Protect the Data

Issue 4 and Volume 12.

You may say that America runs on data in many ways. We have discussions about big data, the explosion of data, and information overload and some industry sources have indicated that there are more than one billion Web sites active on the Internet. No matter where you may be, there is the possibility that you may be called on to respond to an emergency in a computer/server room, data center, or even phone switch room run with computers. Computer/server rooms can be found in almost any type of business, schools, medical facilities, government buildings, as well as small, stand-alone phone switch buildings that are in many communities. The critical computer part of the building can be a room, a portion of a room, a phone closet, or perhaps the entire building.


What is in these rooms? Back in the day, computers were big, clunky things that often used magnetic tape reels for data storage. These tape reels were roughly the size of a rotary saw blade, only thicker, or very similar in size to the old reel-to-reel movie tapes that most of today’s younger generations may never have seen. Computer rooms were occupied by the big computers and storage cabinet after storage cabinet of the tape reels. Since then, computers have gotten smaller and more modular, and storage no longer needs to reside on magnetic tape reels. However, power and backup power have become much more important to data and computer room operations. Maintaining proper temperature is also a critical factor in these facilities.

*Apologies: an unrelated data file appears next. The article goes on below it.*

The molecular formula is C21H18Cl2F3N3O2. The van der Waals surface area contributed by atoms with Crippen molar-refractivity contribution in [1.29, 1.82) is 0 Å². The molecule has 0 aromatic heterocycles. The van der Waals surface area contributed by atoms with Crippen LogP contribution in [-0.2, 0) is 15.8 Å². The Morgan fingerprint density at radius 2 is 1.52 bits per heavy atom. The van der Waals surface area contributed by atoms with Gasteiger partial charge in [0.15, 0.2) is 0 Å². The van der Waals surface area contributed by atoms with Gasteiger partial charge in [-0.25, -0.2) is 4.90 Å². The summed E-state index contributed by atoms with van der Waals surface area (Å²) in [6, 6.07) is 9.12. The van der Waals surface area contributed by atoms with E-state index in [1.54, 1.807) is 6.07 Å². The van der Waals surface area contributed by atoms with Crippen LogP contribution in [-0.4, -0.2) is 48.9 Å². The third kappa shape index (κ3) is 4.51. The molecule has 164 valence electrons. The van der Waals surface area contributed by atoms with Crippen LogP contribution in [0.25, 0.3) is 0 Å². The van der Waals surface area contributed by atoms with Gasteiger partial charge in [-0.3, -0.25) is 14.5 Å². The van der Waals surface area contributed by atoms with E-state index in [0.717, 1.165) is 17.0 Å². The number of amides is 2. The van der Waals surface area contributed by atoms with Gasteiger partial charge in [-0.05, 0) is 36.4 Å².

These rooms or buildings will most likely hold racks of server cabinets, with modular components or other equipment in the cabinets. There will also be air-conditioning units in the room, known as a computer room air-conditioner (CRAC) or a computer room air handler (CRAH), possibly attached to a separate compressor or chiller that may be in another room or area or on the roof. Typically, server space temperatures are maintained around 70°F or below. Each piece of computer equipment has its own parameters, but temperatures approaching 80°F or higher can cause overheating and damage to equipment.

Besides temperature, maintaining power to this equipment is also critical. The criticality of the function and information on the servers will determine how long they can withstand a power loss. Most critical server and computer operations will have backup power from emergency generators, which can take a few moments to first detect a power loss and then fire up to restore lost power. More critical systems may have battery backups or an uninterruptible power supply (UPS) that will minimize or perhaps eliminate any loss of power to the computer equipment to ensure that data are not lost or corrupted. Power is also critical to the air-conditioning units, and if they go down for any reason, facilities operations personnel need to be on hand to implement their emergency plans and procedures.


Before we review fire incidents involving the computer rooms and computer equipment themselves, let’s look at a few other situations that can occur with the support equipment.

Power to the computer room is very often supplied by a generator, which would generally be natural gas, propane, or diesel fired. If the generator is on fire, attempt to shut off the gas for gas or propane-fired units. It will prove very useful to know where the gas shutoffs are before the incident occurs, and newer generators may have an emergency shutdown on or near the unit. Carbon dioxide extinguishers can be most useful on fires involving these units, as they will minimize collateral damage. Larger carbon dioxide units are better than small ones. If an extinguisher can’t handle the situation, water or foam lines may be needed.